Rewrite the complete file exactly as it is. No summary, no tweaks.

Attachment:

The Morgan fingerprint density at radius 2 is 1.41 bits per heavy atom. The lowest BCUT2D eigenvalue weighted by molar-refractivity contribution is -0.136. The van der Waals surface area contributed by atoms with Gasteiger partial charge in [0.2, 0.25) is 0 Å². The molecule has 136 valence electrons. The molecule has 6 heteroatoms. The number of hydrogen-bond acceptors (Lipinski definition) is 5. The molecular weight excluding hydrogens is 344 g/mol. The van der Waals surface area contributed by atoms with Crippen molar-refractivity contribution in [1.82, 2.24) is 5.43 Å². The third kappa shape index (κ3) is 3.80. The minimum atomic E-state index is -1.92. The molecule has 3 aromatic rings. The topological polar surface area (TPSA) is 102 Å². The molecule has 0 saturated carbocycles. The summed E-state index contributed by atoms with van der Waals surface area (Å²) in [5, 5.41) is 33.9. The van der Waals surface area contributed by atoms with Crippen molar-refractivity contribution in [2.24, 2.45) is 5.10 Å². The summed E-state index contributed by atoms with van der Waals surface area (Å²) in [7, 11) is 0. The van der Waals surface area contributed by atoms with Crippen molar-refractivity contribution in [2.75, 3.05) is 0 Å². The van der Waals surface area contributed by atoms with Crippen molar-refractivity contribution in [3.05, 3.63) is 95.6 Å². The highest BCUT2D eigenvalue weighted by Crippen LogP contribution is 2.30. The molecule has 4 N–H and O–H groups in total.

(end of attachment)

The Morgan fingerprint density at radius 2 is 1.41 bits per heavy atom. The lowest BCUT2D eigenvalue weighted by molar-refractivity contribution is -0.136. The van der Waals surface area contributed by atoms with Gasteiger partial charge in [0.2, 0.25) is 0 Å². The molecule has 136 valence electrons. The molecule has 6 heteroatoms. The number of hydrogen-bond acceptors (Lipinski definition) is 5. The molecular weight excluding hydrogens is 344 g/mol. The van der Waals surface area contributed by atoms with Crippen molar-refractivity contribution in [1.82, 2.24) is 5.43 Å². The third kappa shape index (κ3) is 3.80. The minimum atomic E-state index is -1.92. The molecule has 3 aromatic rings. The topological polar surface area (TPSA) is 102 Å². The molecule has 0 saturated carbocycles. The summed E-state index contributed by atoms with van der Waals surface area (Å²) in [5, 5.41) is 33.9. The van der Waals surface area contributed by atoms with Crippen molar-refractivity contribution in [2.24, 2.45) is 5.10 Å². The summed E-state index contributed by atoms with van der Waals surface area (Å²) in [7, 11) is 0. The van der Waals surface area contributed by atoms with Crippen molar-refractivity contribution in [2.75, 3.05) is 0 Å². The van der Waals surface area contributed by atoms with Crippen molar-refractivity contribution in [3.05, 3.63) is 95.6 Å². The highest BCUT2D eigenvalue weighted by Crippen LogP contribution is 2.30. The molecule has 4 N–H and O–H groups in total.